Most of the land in sub-Saharan Africa is governed under various forms of customary tenure. Over the past three decades a quiet paradigm shift has been taking place transforming the way such landl is governed. Driven in part by adaptations to changing context but also accelerated by neo-liberal reforms, this shift has created a ‘new’ customary tenure in sub-Saharan Africa. This paper reviews some of the evidence and analyses the ways in which this neo-liberalisation of customary tenure has been transforming relations of production and how land is governed in sub-Saharan Africa. It identifies how core neo-liberalisation processes such as privatisation of rights, commoditisation, de-regulation; re-regulation and flanking have led to a formal reconfiguration of the way people relate to land. It presents a characterisation of the ‘new’-African customary tenure before sketching out evidence of outcomes associated with neo-liberalisation of customary tenure. The paper identifies five outcomes marking out the new customary tenure’s legacy. These are: creating new class dynamics (those with registered rights and those without), altered institutional power relations (extending statutory governance), local rank order change (replacing the traditional ‘big men’ of rural Africa with ‘new’ big shots), miniaturisation of smallholder farming and the growth in medium scale farms, growing inequality and potential social differentiation.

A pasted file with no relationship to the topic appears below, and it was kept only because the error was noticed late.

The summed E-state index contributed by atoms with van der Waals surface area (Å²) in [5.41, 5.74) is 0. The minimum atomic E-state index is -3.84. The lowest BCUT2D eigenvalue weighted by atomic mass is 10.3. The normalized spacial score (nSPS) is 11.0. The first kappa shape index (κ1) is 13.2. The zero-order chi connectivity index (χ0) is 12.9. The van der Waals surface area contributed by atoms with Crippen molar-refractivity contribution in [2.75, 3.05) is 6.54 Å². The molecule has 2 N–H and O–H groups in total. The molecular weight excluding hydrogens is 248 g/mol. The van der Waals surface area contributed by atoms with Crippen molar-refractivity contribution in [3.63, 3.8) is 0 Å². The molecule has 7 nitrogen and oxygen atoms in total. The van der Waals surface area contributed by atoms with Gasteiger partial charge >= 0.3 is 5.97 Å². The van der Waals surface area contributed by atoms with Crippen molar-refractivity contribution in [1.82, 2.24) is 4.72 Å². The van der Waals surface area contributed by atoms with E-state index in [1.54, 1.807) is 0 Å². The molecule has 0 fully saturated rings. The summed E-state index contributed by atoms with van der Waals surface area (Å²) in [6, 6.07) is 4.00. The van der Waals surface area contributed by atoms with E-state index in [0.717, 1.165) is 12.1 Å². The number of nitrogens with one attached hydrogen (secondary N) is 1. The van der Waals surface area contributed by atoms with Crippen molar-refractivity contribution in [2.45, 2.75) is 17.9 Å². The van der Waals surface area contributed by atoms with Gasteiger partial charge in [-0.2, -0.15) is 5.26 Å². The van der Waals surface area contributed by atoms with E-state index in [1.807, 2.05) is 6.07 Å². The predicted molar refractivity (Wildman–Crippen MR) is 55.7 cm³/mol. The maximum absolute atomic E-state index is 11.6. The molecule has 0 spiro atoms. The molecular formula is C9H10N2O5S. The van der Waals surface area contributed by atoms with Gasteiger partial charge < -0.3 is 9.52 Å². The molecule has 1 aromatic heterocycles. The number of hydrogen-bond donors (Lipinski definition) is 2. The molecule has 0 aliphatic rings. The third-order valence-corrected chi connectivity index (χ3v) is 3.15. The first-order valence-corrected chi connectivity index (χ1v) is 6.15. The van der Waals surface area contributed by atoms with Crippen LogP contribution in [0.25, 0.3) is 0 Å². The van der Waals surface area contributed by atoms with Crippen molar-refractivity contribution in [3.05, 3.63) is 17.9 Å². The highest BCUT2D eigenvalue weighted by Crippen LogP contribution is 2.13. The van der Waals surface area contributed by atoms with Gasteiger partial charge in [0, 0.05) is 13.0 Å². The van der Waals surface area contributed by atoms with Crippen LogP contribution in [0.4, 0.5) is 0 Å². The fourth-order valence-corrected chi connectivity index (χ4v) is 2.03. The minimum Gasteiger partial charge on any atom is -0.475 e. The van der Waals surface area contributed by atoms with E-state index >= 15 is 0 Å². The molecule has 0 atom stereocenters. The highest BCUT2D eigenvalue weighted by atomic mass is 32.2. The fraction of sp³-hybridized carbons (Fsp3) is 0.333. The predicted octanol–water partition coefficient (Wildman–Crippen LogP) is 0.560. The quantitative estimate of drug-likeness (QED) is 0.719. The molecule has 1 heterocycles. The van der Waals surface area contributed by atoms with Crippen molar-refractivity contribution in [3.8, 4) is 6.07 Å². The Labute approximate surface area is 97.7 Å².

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Land Use Policy is an international and interdisciplinary journal concerned with the social, economic, political, legal, physical and planning aspects of urban and rural land use. It provides a forum for the exchange of ideas and information from the diverse range of disciplines and interest groups which must be combined to formulate effective land use policies.
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